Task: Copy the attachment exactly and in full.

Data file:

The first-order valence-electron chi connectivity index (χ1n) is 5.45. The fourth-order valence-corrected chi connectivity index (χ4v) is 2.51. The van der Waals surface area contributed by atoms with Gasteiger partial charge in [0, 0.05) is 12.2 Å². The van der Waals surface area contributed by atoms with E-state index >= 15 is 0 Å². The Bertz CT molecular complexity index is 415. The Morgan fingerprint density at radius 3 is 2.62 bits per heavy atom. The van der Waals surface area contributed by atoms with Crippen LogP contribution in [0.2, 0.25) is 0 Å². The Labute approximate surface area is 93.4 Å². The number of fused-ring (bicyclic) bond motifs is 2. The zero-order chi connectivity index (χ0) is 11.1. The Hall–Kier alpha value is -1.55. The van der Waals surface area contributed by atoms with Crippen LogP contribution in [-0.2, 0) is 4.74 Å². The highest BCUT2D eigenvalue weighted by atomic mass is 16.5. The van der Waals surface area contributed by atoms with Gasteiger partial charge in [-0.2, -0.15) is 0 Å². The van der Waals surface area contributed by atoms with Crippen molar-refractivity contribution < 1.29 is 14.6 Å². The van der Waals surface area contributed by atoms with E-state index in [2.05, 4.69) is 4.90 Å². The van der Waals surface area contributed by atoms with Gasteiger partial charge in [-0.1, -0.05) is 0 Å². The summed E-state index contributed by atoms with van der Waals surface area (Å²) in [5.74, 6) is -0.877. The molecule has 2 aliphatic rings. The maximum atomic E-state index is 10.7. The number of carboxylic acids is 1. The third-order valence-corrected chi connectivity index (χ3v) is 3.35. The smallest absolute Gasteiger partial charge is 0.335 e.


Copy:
The first-order valence-electron chi connectivity index (χ1n) is 5.45. The fourth-order valence-corrected chi connectivity index (χ4v) is 2.51. The van der Waals surface area contributed by atoms with Gasteiger partial charge in [0, 0.05) is 12.2 Å². The van der Waals surface area contributed by atoms with E-state index >= 15 is 0 Å². The Bertz CT molecular complexity index is 415. The Morgan fingerprint density at radius 3 is 2.62 bits per heavy atom. The van der Waals surface area contributed by atoms with Crippen LogP contribution in [0.2, 0.25) is 0 Å². The Labute approximate surface area is 93.4 Å². The number of fused-ring (bicyclic) bond motifs is 2. The zero-order chi connectivity index (χ0) is 11.1. The Hall–Kier alpha value is -1.55. The van der Waals surface area contributed by atoms with Crippen LogP contribution in [-0.2, 0) is 4.74 Å². The highest BCUT2D eigenvalue weighted by atomic mass is 16.5. The van der Waals surface area contributed by atoms with Gasteiger partial charge in [-0.2, -0.15) is 0 Å². The van der Waals surface area contributed by atoms with Crippen molar-refractivity contribution < 1.29 is 14.6 Å². The van der Waals surface area contributed by atoms with E-state index in [2.05, 4.69) is 4.90 Å². The van der Waals surface area contributed by atoms with Gasteiger partial charge in [-0.1, -0.05) is 0 Å². The summed E-state index contributed by atoms with van der Waals surface area (Å²) in [5.74, 6) is -0.877. The molecule has 2 aliphatic rings. The maximum atomic E-state index is 10.7. The number of carboxylic acids is 1. The third-order valence-corrected chi connectivity index (χ3v) is 3.35. The smallest absolute Gasteiger partial charge is 0.335 e.